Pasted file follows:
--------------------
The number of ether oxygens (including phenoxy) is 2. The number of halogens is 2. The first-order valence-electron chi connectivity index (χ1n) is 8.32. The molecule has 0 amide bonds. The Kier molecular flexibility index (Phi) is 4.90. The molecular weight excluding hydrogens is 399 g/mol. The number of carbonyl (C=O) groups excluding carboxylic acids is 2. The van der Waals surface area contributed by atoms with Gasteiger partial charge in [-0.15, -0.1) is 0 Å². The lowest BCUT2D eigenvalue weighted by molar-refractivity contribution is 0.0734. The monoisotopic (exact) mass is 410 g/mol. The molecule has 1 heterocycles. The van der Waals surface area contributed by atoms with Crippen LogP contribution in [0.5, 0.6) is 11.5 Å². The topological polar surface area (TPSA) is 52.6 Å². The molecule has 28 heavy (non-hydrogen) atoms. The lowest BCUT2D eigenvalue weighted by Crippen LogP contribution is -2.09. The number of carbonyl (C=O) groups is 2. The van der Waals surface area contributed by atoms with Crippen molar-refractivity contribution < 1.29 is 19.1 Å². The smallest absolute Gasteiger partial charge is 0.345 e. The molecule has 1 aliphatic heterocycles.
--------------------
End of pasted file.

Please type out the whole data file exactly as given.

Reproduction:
The number of ether oxygens (including phenoxy) is 2. The number of halogens is 2. The first-order valence-electron chi connectivity index (χ1n) is 8.32. The molecule has 0 amide bonds. The Kier molecular flexibility index (Phi) is 4.90. The molecular weight excluding hydrogens is 399 g/mol. The number of carbonyl (C=O) groups excluding carboxylic acids is 2. The van der Waals surface area contributed by atoms with Gasteiger partial charge in [-0.15, -0.1) is 0 Å². The lowest BCUT2D eigenvalue weighted by molar-refractivity contribution is 0.0734. The monoisotopic (exact) mass is 410 g/mol. The molecule has 1 heterocycles. The van der Waals surface area contributed by atoms with Crippen LogP contribution in [0.5, 0.6) is 11.5 Å². The topological polar surface area (TPSA) is 52.6 Å². The molecule has 28 heavy (non-hydrogen) atoms. The lowest BCUT2D eigenvalue weighted by Crippen LogP contribution is -2.09. The number of carbonyl (C=O) groups is 2. The van der Waals surface area contributed by atoms with Crippen molar-refractivity contribution < 1.29 is 19.1 Å². The smallest absolute Gasteiger partial charge is 0.345 e. The molecule has 1 aliphatic heterocycles.